Let's tie up those loose ends from 2022 by reviewing your AP and AR. Now that it’s January, it’s time for a fresh start in many ways, including your bookkeeping. However, it can be hard to look ahead when you're not sure where you stand today! Therefore, we recommend taking stock of the state of your QuickBooks Desktop company file. Are you caught up on bills? Do customers need to be invoiced? Are any of them past due on their payments to you? QuickBooks can serve as a barometer of your overall financial health if this information is accurate. Let’s look at what you can do to update your company file and prepare for what's next in 2023.
Who Do You Owe?
With so much going on during the last two months of the calendar year, it's possible to miss a bill payment here or there. So, let's start by taking stock of your outstanding payables. The first thing you should do is run an A/P Aging Detail report. Open the Report Center (Reports | Report Center) and click Vendors & Payables. Locate the report and click the green arrow button. When the report opens, click Customize Report in the upper if you want to change the Dates. Then look to see if any bills are past due. Finally, Double-click on any row to see the original bill and pay it. You can also run the Unpaid Bills Detail report.
The Unpaid Bills Detail report
If you’re past due on any bills, contact the vendors and let them know when they might expect payment. It can make a difference in your relationship.
Who Owes You?
Just as you may have missed some bills in December, your customers might have let invoice payments slip, too. Now is the time for you to find out who is in arrears. There are two reports you can run to help. First, open the Report Center again and click Customers & Receivables. Next, run the A/R Aging Detail report and look at the Aging column to see if any customers have gone past due on payments. Open Invoices, too, can alert you to those customers.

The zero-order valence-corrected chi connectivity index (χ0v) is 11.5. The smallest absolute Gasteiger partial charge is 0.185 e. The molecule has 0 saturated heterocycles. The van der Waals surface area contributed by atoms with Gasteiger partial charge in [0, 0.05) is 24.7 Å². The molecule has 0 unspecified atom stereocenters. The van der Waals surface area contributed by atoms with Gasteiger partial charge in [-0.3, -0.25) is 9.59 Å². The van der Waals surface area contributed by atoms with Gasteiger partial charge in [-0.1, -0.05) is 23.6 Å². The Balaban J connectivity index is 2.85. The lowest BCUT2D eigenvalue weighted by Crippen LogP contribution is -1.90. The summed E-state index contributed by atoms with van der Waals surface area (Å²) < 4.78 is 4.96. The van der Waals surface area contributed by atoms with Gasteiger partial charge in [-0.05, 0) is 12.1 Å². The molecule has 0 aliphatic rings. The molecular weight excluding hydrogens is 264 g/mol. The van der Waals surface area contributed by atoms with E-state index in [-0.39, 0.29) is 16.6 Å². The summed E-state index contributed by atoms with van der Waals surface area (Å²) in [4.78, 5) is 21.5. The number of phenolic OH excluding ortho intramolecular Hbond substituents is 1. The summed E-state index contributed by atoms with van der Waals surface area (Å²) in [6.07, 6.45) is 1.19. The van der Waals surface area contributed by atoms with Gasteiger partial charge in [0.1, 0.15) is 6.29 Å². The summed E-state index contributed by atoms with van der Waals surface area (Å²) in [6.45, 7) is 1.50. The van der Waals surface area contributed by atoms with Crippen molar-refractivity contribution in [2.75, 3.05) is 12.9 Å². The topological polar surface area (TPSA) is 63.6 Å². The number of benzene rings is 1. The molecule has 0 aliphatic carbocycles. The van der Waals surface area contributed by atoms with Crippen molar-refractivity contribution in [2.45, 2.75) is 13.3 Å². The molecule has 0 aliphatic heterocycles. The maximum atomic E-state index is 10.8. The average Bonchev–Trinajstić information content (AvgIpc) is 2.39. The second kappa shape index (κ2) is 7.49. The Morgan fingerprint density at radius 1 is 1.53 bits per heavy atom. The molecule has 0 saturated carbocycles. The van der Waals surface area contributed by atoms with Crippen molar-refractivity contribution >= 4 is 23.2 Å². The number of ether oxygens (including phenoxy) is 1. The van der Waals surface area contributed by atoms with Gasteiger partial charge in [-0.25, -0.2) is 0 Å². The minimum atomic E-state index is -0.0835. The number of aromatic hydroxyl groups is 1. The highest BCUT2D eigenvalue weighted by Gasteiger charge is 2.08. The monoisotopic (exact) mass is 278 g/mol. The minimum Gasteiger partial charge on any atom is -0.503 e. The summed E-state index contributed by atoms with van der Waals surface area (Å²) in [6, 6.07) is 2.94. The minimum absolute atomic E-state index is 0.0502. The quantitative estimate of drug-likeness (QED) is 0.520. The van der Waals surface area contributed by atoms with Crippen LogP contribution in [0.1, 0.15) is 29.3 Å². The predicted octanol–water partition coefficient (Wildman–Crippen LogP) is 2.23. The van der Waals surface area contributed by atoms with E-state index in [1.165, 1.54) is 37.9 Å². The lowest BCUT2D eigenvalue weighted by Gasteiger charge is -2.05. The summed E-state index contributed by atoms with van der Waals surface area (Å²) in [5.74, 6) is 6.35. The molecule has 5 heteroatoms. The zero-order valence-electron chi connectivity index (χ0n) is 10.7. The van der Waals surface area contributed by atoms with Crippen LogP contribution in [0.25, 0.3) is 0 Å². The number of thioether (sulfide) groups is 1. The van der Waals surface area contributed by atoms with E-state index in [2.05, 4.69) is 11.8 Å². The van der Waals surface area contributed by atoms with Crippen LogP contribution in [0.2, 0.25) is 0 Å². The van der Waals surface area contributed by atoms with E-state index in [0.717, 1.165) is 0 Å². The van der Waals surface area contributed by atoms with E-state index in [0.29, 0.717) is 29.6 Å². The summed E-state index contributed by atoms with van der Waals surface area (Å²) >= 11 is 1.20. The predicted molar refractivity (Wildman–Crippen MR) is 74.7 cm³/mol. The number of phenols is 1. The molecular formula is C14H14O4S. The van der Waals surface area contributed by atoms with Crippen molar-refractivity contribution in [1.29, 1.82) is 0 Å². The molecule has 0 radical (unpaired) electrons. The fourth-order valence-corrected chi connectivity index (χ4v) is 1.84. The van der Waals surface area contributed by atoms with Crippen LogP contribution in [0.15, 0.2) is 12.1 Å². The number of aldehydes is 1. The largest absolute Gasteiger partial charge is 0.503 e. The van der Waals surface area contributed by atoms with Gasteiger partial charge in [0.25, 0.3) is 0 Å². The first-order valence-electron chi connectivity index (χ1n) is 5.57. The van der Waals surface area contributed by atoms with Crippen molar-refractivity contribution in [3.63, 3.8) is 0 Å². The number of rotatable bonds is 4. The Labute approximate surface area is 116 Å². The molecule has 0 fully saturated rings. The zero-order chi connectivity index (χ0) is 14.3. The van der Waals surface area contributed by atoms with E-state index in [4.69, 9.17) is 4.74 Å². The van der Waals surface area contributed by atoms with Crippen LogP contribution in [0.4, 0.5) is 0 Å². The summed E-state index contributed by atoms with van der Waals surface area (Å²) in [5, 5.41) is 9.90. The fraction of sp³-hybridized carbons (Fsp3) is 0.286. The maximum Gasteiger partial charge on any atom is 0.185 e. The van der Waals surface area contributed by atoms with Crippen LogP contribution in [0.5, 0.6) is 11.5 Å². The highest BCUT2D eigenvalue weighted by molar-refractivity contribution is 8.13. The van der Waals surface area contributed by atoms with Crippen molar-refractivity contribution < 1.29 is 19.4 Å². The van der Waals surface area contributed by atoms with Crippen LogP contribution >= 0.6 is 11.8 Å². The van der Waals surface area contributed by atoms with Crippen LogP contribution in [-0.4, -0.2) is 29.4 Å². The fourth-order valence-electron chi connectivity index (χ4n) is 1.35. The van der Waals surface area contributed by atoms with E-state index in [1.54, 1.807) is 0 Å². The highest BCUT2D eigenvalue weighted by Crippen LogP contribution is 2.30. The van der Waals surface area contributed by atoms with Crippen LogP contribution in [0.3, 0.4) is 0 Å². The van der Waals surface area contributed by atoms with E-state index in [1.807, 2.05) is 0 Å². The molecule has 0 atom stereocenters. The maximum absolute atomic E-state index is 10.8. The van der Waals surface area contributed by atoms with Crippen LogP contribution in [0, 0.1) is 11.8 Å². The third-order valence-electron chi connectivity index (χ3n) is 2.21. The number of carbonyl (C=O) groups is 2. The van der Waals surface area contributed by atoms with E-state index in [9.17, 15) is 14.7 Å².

How Should You Approach Past-Due Customers?
This is a problem for every small business. You don’t want to come on too strong and threaten the goodwill you’ve built with your customers, but you have your own cash flow to consider. Here are some approaches:
Set up payment reminders so you’ll remember to send follow-up emails. Go to Edit | Preferences | Payments | Company Preferences. Answer the questions under Payment Reminders.
Automate reminders. Open the Customers menu and select Payment Reminders | Schedule Payment Reminders. This is a little complicated, so you may want our help. You’ll be creating schedules to automate the sending of invoices or statements at intervals you define. So you might dispatch an invoice to All customers when their payments are 15 days after the due date, for example. Click Add reminder to see the default text for the email accompanying the invoice and edit it.
QuickBooks can automatically send out reminder invoices and statements when customers are a specific number of days past due.
Don’t know how to create statements in QuickBooks? Go to Customers | Create Statements. Here, you’ll tell QuickBooks who should receive statements and specify any other preferences you might have for their content. We have an article that details the differences between different types of sales forms, including Statements, here.
How Do You Turn On Reminders?
Turning on the Reminders tool in QuickBooks can help keep you current on bills, invoices, and other critical tasks. Open the Edit menu and click Preferences. Click Reminders and make sure the box is checked under the My Preferences tab so Reminders will open every time you run QuickBooks. Next, click Company Preferences and tell QuickBooks which reminders you want to see and when.
QuickBooks’ Reminders tool can help you stay current with bills, invoices, and other critical activities.
Making 2023 a Better Year Using QuickBooks Tools
Now that you know how to clean up your receivables and payables from 2022, look out for next month's article, which will discuss steps you can take in QuickBooks to make 2023 a more productive—and hopefully, prosperous—year, including evaluating your inventory.